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A New Blueprint for a Green Economy – book review

Edward B. Barbier and Anil Markandya, contributing authors to 1989 classic Blueprint for a Green Economyy, have revisited the theme to implement a green economy and published A New Blueprint for a Green Economy. The central theme of A New Blueprint for a Green Economy is how we can make economies green today given what we have learned from our efforts since 1989. In A New Blueprint for a Green Economy, the authors stress “natural capital” embodiment within financial capital to green the economy.

In A New Blueprint for a Green Economy, the authors first discuss the current status of the Earth’s ecology and the lack of progress made since 1989. Next the authors discuss three key policy areas that must be addressed if we hope to implement sustainability globally. These critical policy areas are: valuation of the environment, accounting for environmental impacts, incentives to mitigate environmental impacts. Finally, the book highlights new policy opportunities now available to positively support greening the global economy.

In particular, as the Stockholm Environment Institute (et al) described in a recent publication, that we are now at or have exceeded the Earth’s ecological “planetary boundary” for nine key systems:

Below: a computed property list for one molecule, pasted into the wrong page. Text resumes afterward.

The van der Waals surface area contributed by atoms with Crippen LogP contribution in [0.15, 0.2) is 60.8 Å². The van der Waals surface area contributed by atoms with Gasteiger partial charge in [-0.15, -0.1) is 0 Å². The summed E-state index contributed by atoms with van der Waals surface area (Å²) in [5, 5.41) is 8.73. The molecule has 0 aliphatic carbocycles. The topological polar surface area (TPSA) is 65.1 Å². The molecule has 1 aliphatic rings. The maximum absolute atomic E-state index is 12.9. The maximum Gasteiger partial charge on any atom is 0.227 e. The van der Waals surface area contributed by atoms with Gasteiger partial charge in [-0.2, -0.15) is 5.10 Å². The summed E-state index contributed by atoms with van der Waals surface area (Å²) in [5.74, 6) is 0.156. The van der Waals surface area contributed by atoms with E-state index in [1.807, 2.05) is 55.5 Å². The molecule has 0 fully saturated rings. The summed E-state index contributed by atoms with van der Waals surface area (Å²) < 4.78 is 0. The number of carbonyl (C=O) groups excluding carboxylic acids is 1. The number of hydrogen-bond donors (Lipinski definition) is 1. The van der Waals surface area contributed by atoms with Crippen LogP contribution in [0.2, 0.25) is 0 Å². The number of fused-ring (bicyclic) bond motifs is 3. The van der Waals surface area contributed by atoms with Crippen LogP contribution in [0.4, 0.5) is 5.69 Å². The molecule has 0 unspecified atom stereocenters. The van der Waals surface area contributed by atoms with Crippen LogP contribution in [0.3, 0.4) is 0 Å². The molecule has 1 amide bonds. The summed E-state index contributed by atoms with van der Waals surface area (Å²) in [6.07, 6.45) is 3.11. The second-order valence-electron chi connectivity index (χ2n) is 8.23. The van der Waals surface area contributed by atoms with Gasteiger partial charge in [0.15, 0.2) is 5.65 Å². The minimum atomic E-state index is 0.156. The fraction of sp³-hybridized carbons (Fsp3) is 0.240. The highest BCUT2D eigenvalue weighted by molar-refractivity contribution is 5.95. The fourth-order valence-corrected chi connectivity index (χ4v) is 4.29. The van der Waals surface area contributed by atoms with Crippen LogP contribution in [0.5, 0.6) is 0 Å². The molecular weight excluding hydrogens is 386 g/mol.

In A New Blueprint for a Green Economy, the authors fortify this discussion by the Stockholm Environment Institute (et al) with their thoughtful and easy-to-read analysis of these boundaries. For example, the authors describe how:

In A New Blueprint for a Green Economy, the authors describe also how we have options to green the economy resulting in mitigating these environmental impacts if we value the environment, account for environmental impacts, and create incentives to mitigate environmental impacts. Demonstrated through the case study method, these options are explained succinctly.

For example, Thailand has lost roughly 60% of its mangroves to shrimp farming. The typical shrimp farm net present value is roughly US$ 9,600 per hectare. This is because shrimp farming is heavily subsidized in Thailand. If instead, we value, account for, and describe the incentives in place to compare shrimp farm vs. existing mangroves, our valuation turns upside down. Instead, profit per hectare shrimp farming net of public costs of pollution and restoration after five years are negative US$ 9,098 while profit per hectare mangroves, after adding public benefits, are US$ 12,392.

In conclusion, the authors provide an excellent description of a clear pathway forward for how to green the global economy allowing for sustainable economic growth and resilience.

How to order:

A New Blueprint for a Green Economy

Publisher: earthscan from Routledge

Author: Edward B. Barbier and Anil Markandya

Gabriel Thoumi, CFA, LEED AP, is a natural resource scientist and financial consultant.

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